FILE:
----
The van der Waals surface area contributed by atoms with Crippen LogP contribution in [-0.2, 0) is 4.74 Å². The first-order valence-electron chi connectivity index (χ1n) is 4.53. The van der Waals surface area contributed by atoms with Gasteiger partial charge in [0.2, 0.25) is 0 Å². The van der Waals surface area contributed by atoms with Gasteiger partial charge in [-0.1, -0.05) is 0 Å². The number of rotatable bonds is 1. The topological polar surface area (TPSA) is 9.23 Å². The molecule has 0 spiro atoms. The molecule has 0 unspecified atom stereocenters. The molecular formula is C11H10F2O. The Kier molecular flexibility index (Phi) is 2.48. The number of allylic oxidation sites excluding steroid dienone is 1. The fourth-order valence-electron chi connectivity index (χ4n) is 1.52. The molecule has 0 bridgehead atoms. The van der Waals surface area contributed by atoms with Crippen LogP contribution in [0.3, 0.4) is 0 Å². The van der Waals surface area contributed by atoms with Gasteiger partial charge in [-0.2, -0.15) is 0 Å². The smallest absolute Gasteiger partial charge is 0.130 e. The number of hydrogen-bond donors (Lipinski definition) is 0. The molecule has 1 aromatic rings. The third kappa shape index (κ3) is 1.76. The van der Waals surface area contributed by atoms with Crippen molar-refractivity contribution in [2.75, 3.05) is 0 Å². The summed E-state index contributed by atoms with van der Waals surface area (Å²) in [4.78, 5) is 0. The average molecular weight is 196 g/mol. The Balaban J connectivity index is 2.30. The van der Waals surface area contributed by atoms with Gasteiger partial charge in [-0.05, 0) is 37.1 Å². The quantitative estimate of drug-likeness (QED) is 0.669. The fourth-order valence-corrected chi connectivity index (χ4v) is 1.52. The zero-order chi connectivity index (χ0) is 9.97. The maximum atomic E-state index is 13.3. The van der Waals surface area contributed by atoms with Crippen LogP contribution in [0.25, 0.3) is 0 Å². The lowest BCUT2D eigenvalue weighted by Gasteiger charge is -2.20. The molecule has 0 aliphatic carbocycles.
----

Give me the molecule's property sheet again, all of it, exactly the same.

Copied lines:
The van der Waals surface area contributed by atoms with Crippen LogP contribution in [-0.2, 0) is 4.74 Å². The first-order valence-electron chi connectivity index (χ1n) is 4.53. The van der Waals surface area contributed by atoms with Gasteiger partial charge in [0.2, 0.25) is 0 Å². The van der Waals surface area contributed by atoms with Gasteiger partial charge in [-0.1, -0.05) is 0 Å². The number of rotatable bonds is 1. The topological polar surface area (TPSA) is 9.23 Å². The molecule has 0 spiro atoms. The molecule has 0 unspecified atom stereocenters. The molecular formula is C11H10F2O. The Kier molecular flexibility index (Phi) is 2.48. The number of allylic oxidation sites excluding steroid dienone is 1. The fourth-order valence-electron chi connectivity index (χ4n) is 1.52. The molecule has 0 bridgehead atoms. The van der Waals surface area contributed by atoms with Crippen LogP contribution in [0.3, 0.4) is 0 Å². The van der Waals surface area contributed by atoms with Gasteiger partial charge in [-0.2, -0.15) is 0 Å². The smallest absolute Gasteiger partial charge is 0.130 e. The number of hydrogen-bond donors (Lipinski definition) is 0. The molecule has 1 aromatic rings. The third kappa shape index (κ3) is 1.76. The van der Waals surface area contributed by atoms with Crippen molar-refractivity contribution in [2.75, 3.05) is 0 Å². The summed E-state index contributed by atoms with van der Waals surface area (Å²) in [4.78, 5) is 0. The average molecular weight is 196 g/mol. The Balaban J connectivity index is 2.30. The van der Waals surface area contributed by atoms with Gasteiger partial charge in [-0.05, 0) is 37.1 Å². The quantitative estimate of drug-likeness (QED) is 0.669. The fourth-order valence-corrected chi connectivity index (χ4v) is 1.52. The zero-order chi connectivity index (χ0) is 9.97. The maximum atomic E-state index is 13.3. The van der Waals surface area contributed by atoms with Crippen LogP contribution in [0.25, 0.3) is 0 Å². The lowest BCUT2D eigenvalue weighted by Gasteiger charge is -2.20. The molecule has 0 aliphatic carbocycles.